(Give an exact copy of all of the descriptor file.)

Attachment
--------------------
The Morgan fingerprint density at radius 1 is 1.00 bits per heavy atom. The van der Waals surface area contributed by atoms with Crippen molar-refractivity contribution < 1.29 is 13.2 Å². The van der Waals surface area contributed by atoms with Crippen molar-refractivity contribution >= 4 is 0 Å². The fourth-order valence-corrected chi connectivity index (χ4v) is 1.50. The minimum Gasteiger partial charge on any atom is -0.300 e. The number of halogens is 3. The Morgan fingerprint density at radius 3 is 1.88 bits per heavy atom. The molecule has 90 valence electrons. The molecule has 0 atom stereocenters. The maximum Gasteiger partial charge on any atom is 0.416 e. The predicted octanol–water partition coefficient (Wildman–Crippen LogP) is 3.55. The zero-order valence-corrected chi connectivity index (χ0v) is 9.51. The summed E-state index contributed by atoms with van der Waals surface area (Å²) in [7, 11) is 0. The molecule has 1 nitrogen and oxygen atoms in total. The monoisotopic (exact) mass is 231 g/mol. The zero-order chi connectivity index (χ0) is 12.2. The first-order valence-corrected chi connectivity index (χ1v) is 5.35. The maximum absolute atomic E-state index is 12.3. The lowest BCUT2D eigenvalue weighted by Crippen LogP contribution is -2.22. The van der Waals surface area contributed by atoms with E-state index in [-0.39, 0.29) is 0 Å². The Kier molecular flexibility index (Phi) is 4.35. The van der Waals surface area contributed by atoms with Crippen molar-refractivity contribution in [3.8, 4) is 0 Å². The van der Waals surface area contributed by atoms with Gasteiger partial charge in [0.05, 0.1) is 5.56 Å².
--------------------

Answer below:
The Morgan fingerprint density at radius 1 is 1.00 bits per heavy atom. The van der Waals surface area contributed by atoms with Crippen molar-refractivity contribution < 1.29 is 13.2 Å². The van der Waals surface area contributed by atoms with Crippen molar-refractivity contribution >= 4 is 0 Å². The fourth-order valence-corrected chi connectivity index (χ4v) is 1.50. The minimum Gasteiger partial charge on any atom is -0.300 e. The number of halogens is 3. The Morgan fingerprint density at radius 3 is 1.88 bits per heavy atom. The molecule has 90 valence electrons. The molecule has 0 atom stereocenters. The maximum Gasteiger partial charge on any atom is 0.416 e. The predicted octanol–water partition coefficient (Wildman–Crippen LogP) is 3.55. The zero-order valence-corrected chi connectivity index (χ0v) is 9.51. The summed E-state index contributed by atoms with van der Waals surface area (Å²) in [7, 11) is 0. The molecule has 1 nitrogen and oxygen atoms in total. The monoisotopic (exact) mass is 231 g/mol. The zero-order chi connectivity index (χ0) is 12.2. The first-order valence-corrected chi connectivity index (χ1v) is 5.35. The maximum absolute atomic E-state index is 12.3. The lowest BCUT2D eigenvalue weighted by Crippen LogP contribution is -2.22. The van der Waals surface area contributed by atoms with E-state index in [-0.39, 0.29) is 0 Å². The Kier molecular flexibility index (Phi) is 4.35. The van der Waals surface area contributed by atoms with Crippen molar-refractivity contribution in [3.8, 4) is 0 Å². The van der Waals surface area contributed by atoms with Gasteiger partial charge in [0.05, 0.1) is 5.56 Å².